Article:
In 2011, Rudolph’s rookie season, he was sent out to pick up the order. “I definitely didn’t want to screw it up,” he says. “I knew how important it was. The veterans made it known. I made sure I got there on time. Nothing would be worse than not getting back in time with the donuts.”
2. Lateness will not be tolerated (with one exception).
Donut Club begins promptly at 7:50 a.m. on Saturdays, when Sugarman takes the lid off the brown boxes and unveils the spread: original glazed, chocolate long johns, cinnamon twists, glazed croissants and plenty more. There are even a few one-of-a-kind-varieties, including a Samoa Girl Scout Cookie-flavored offering. But if you snooze, you lose. Anyone who arrives late won't get a donut. “The Donut Club waits for nobody,” Sugarman says.
Only one player in Donut Club history has gotten away with habitual tardiness: former Vikings defensive end Jared Allen. “I always refused to come in that early when we didn’t have to be there until nine or 10,” he says. Allen cut a deal with the core club members at the time to have an original glazed donut set aside until he arrived. “The glazed donut is timeless,” Allen says. “I am a man of the classics. I don’t like a lot of frills. If there is something good, you don’t need to mess with it.”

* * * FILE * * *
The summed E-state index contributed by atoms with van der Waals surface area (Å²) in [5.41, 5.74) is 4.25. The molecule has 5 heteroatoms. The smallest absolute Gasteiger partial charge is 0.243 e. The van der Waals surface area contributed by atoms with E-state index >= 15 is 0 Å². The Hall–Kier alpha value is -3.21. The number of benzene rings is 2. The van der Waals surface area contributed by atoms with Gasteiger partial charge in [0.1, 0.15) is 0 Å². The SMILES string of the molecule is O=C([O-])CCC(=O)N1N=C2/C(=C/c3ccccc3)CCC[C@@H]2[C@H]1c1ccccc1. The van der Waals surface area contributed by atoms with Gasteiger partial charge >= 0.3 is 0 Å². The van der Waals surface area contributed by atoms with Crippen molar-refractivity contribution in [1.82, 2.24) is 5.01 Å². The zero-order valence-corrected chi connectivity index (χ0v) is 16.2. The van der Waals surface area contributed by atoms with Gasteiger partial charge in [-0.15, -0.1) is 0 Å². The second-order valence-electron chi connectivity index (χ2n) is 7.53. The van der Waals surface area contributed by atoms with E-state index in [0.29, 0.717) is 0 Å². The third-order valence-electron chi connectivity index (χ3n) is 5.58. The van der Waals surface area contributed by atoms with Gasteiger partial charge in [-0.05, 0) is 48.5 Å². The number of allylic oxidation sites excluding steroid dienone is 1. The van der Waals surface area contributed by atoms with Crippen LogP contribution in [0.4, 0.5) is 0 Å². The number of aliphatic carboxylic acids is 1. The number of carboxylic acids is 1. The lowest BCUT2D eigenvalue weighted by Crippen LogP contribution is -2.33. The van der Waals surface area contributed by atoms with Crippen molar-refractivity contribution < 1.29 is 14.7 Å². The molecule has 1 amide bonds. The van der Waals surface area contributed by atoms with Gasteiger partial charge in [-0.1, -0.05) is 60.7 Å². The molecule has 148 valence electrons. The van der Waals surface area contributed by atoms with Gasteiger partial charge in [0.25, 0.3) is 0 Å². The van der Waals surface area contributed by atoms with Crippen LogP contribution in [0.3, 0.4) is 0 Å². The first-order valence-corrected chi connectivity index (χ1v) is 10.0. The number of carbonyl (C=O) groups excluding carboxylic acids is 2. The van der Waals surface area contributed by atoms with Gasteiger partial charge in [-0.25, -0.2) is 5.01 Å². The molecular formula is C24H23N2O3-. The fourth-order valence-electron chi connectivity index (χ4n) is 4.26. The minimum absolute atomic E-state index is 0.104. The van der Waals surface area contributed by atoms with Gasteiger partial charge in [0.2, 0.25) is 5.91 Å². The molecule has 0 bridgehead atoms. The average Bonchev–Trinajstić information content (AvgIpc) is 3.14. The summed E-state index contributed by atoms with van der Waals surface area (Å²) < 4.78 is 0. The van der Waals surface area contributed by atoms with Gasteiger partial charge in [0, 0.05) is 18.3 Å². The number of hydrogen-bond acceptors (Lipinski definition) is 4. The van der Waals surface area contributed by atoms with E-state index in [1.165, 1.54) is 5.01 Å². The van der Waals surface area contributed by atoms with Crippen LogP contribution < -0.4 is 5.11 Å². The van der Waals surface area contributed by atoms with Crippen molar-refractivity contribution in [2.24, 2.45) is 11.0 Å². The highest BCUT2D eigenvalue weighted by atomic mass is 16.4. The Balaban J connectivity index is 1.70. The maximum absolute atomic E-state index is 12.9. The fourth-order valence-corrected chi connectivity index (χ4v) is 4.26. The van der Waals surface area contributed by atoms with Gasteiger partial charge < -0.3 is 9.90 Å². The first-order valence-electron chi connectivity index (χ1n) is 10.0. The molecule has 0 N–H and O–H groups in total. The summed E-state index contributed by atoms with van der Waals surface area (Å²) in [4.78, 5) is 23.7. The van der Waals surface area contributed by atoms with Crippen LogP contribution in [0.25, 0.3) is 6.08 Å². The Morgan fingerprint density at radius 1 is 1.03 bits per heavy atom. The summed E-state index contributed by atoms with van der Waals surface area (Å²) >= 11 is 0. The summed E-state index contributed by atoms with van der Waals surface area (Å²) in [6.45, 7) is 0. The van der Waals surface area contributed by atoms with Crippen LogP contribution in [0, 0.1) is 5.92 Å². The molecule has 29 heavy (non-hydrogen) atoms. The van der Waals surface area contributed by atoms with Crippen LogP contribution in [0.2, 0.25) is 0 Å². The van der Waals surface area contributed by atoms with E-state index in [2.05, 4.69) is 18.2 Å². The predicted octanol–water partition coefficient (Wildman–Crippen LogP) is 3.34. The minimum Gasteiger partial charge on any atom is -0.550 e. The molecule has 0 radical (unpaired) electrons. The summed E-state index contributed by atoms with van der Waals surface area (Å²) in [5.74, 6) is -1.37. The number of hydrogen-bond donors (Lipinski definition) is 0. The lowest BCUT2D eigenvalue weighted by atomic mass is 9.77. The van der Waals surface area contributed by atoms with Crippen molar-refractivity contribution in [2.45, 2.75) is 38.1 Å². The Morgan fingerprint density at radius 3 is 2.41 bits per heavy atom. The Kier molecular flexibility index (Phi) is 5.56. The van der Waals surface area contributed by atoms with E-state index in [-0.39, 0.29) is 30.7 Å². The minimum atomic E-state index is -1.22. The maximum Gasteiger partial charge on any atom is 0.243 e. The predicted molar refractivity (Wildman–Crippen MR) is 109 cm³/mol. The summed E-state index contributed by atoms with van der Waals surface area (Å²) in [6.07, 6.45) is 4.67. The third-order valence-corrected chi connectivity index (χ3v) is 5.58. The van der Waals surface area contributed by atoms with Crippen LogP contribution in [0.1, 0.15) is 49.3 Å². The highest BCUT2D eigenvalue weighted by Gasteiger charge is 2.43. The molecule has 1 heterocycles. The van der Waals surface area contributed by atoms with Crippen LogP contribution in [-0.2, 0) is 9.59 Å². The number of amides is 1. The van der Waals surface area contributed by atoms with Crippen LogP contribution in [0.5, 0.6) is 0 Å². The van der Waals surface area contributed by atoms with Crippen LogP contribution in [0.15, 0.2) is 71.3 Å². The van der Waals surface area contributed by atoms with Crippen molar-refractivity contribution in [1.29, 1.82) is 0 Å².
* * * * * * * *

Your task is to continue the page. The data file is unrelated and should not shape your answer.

So the board formed a special position for Allen. “I was Donut Club Alumni Booster. I bought the donuts more often than not,” he says. “As a major booster, I got to weigh in on the board every now and then.”
To put it bluntly, Greenway says, “We allowed him membership only because of his wallet.”
3. Do not touch the donuts before the designated time. Do not eat the donuts before the designated time.
Sug might open the boxes at 7:50 a.m., but no one is allowed to touch a donut until 8 sharp. “Everyone is just allowed to look at the donuts,” he says. “Basically a donut viewing.”
Says Rudolph with a sigh, “It seems like the longest 10 minutes ever. As I get older and a little smarter, I stroll in there around 7:57, 7:58. I make sure I’m there on time, but then I don’t have to sit there and wait all 10 minutes.”
During that excruciating waiting period, players stake out their preferences. “We’ll give a rundown of the donuts, look at them all and extend them through a combine, like the NFL combine,” safety Harrison Smith says. Donuts are judged on factors such as crispiness, size and frosting distribution.
Sometimes a player can’t resist temptation and grabs a donut before the viewing period has ended. “Huuuuuge penalty,” Greenway says. He threw such a flag at the first club meeting this season. New Viking Jeremiah Sirles smelled something good and ambled into the training room, “Big offensive lineman—talk about a guy who looks like he’s had a donut before,” Sug says with a laugh. Not knowing what he was walking into, Sirles reached for a donut. Bam! Suspended from the club before he even knew what it was.
“Three weeks of no donuts,” Sugarman says. “You can sit on the side and perhaps buy the donuts, but you aren’t allowed to eat the donuts.”
It’s every man for himself at Donut Club, and new attendees must watch and learn the routine. “You let them make mistakes and then yell at them,” Greenway says. “We like to watch them squirm. It’s a whole process that we enjoy.”